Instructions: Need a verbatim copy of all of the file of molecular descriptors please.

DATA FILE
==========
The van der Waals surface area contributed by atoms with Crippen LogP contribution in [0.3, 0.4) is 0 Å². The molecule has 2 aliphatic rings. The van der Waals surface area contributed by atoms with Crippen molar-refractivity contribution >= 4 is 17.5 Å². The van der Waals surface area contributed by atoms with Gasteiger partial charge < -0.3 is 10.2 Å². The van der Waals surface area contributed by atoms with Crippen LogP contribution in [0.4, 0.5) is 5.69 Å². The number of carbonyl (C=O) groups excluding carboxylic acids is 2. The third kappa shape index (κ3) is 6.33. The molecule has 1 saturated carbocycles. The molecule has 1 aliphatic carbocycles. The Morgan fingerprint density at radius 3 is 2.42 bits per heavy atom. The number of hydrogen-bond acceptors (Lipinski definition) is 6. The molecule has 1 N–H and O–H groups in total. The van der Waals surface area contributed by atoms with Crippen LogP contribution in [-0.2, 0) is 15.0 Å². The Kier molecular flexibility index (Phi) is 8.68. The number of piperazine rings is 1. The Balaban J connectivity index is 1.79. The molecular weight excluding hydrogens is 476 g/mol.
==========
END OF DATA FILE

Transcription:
The van der Waals surface area contributed by atoms with Crippen LogP contribution in [0.3, 0.4) is 0 Å². The molecule has 2 aliphatic rings. The van der Waals surface area contributed by atoms with Crippen molar-refractivity contribution >= 4 is 17.5 Å². The van der Waals surface area contributed by atoms with Gasteiger partial charge < -0.3 is 10.2 Å². The van der Waals surface area contributed by atoms with Crippen LogP contribution in [0.4, 0.5) is 5.69 Å². The number of carbonyl (C=O) groups excluding carboxylic acids is 2. The third kappa shape index (κ3) is 6.33. The molecule has 1 saturated carbocycles. The molecule has 1 aliphatic carbocycles. The Morgan fingerprint density at radius 3 is 2.42 bits per heavy atom. The number of hydrogen-bond acceptors (Lipinski definition) is 6. The molecule has 1 N–H and O–H groups in total. The van der Waals surface area contributed by atoms with Crippen LogP contribution in [-0.2, 0) is 15.0 Å². The Kier molecular flexibility index (Phi) is 8.68. The number of piperazine rings is 1. The Balaban J connectivity index is 1.79. The molecular weight excluding hydrogens is 476 g/mol.